Carbon measuring centre to improve ‘climate futureâ€™
- 26th March 2012
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A new UK facility aimed at improving measurement of carbon emissions and boosting development of clean technology is due to open.
The Centre for Carbon Measurement will be based at the National Physical Laboratory in south-west London.
It will raise accuracy of climate data, support better emissions monitoring to ensure a fair carbon market, and verify claims made about low-carbon products.
It will be formally launched at the Planet Under Pressure event in London.
The four-day conference will see thousands of delegates discuss various aspects of social and environmental sustainability in the run-up to the Rio+20 summit in June.
One of their key concerns is climate change – and the new Centre for Carbon Measurement (CCM) is aimed partially at improving the computer models that are just about the only tools scientists have to project the future of our warming planet.
“Data from ground based stations and satellites is fed into climate models, and they spit out conclusions on things like sea level rise and other climate impacts,” said Jane Burston, the CCMâ€™s head.
“So the better data we have, the better we can make the models,” she told BBC News.
“The UK is a world leader in both measurement science and the centre of the global carbon marketâ€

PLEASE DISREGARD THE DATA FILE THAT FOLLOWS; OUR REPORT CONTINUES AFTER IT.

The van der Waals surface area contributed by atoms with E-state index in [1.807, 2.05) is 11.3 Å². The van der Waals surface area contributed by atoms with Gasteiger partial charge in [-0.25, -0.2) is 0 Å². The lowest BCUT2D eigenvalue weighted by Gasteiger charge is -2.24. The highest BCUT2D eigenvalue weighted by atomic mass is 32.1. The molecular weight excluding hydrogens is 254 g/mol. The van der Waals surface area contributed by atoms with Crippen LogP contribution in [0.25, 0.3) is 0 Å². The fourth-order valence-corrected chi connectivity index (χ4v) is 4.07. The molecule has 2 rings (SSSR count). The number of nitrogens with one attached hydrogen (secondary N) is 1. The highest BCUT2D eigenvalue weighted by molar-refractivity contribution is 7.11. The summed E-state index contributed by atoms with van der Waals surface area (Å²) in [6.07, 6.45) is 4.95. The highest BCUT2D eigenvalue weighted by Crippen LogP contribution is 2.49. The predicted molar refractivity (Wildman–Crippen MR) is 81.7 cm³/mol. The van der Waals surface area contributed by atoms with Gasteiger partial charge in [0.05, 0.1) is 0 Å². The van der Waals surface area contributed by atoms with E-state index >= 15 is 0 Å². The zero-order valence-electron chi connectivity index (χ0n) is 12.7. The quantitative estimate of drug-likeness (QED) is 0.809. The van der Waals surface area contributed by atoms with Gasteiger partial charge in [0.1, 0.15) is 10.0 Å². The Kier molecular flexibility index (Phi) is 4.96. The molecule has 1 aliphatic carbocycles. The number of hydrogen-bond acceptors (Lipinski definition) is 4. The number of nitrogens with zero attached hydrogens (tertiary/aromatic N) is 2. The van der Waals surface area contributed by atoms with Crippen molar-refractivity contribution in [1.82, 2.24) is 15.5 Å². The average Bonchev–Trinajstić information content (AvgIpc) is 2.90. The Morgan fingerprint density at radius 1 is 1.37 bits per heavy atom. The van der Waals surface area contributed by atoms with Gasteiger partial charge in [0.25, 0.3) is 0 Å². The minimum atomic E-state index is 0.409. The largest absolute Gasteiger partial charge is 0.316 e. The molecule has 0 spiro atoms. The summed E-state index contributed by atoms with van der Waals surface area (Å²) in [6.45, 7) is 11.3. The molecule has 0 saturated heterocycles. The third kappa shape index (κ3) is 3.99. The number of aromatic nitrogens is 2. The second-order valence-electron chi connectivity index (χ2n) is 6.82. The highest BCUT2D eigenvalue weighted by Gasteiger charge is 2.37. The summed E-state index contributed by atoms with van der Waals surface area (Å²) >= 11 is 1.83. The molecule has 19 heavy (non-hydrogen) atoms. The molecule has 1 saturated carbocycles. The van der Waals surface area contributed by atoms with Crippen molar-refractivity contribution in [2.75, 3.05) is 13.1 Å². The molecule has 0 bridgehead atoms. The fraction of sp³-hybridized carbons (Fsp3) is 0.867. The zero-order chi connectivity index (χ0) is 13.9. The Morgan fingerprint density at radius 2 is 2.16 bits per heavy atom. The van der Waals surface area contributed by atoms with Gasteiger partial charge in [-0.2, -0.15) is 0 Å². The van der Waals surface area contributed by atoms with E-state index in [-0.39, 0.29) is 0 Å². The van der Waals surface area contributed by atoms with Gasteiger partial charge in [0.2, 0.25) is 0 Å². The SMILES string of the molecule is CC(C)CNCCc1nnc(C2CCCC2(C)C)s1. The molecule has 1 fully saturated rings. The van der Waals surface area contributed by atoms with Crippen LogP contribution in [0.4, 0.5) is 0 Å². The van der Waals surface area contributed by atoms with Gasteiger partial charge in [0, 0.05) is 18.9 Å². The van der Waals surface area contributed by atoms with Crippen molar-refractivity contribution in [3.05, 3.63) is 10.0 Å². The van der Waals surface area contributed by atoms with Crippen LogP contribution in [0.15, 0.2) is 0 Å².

David Willets Science Minister
This part of the centreâ€™s work will involve working with other scientific institutions and commercial providers to improve the accuracy of instruments and calibration between them.
Staff will also look for ways of improving measurement of carbon emissions.
Scientists have previously shown that there can be wide disparities between emission levels reported by companies – which are usually based on calculations involving, for example, how much fuel they burn and the efficiency of their plant – and what is measured in the atmosphere.
“We need to make sure that our measurement infrastructure matches our level of ambition,” said Ms Burston.
“As the carbon market takes off and carbon becomes more expensive, weâ€™re going to want to measure things better.”
The third main aim of the project involves low-carbon technologies, in sectors such as energy generation and building insulation.
The centre will help manufacturers develop their products and measure their performance, in order to make sure that companiesâ€™ claims for “climate-friendliness” are based in reality.
Building materials can already be assessed in the NPLâ€™s “Hot Box” facility; but the centre will develop tools for monitoring performance in the real world as well.
David Willets, Minister for Universities and Science, whose government department manages the UKâ€™s various national measurement programmes, said the science of measurement was essential in underpinning the transition to a low carbon economy.
“As the UK is a world leader in both measurement science and the centre of the global carbon market it is only right that we develop the right infrastructure to support this transition,” he said.
“The CCM is designed to provide reliable measurements with a sound scientific and technical basis that will improve the understanding of the global climate, support policies for mitigating climate change, and accelerate the development of low-carbon technologies.”
Source: BBC News Online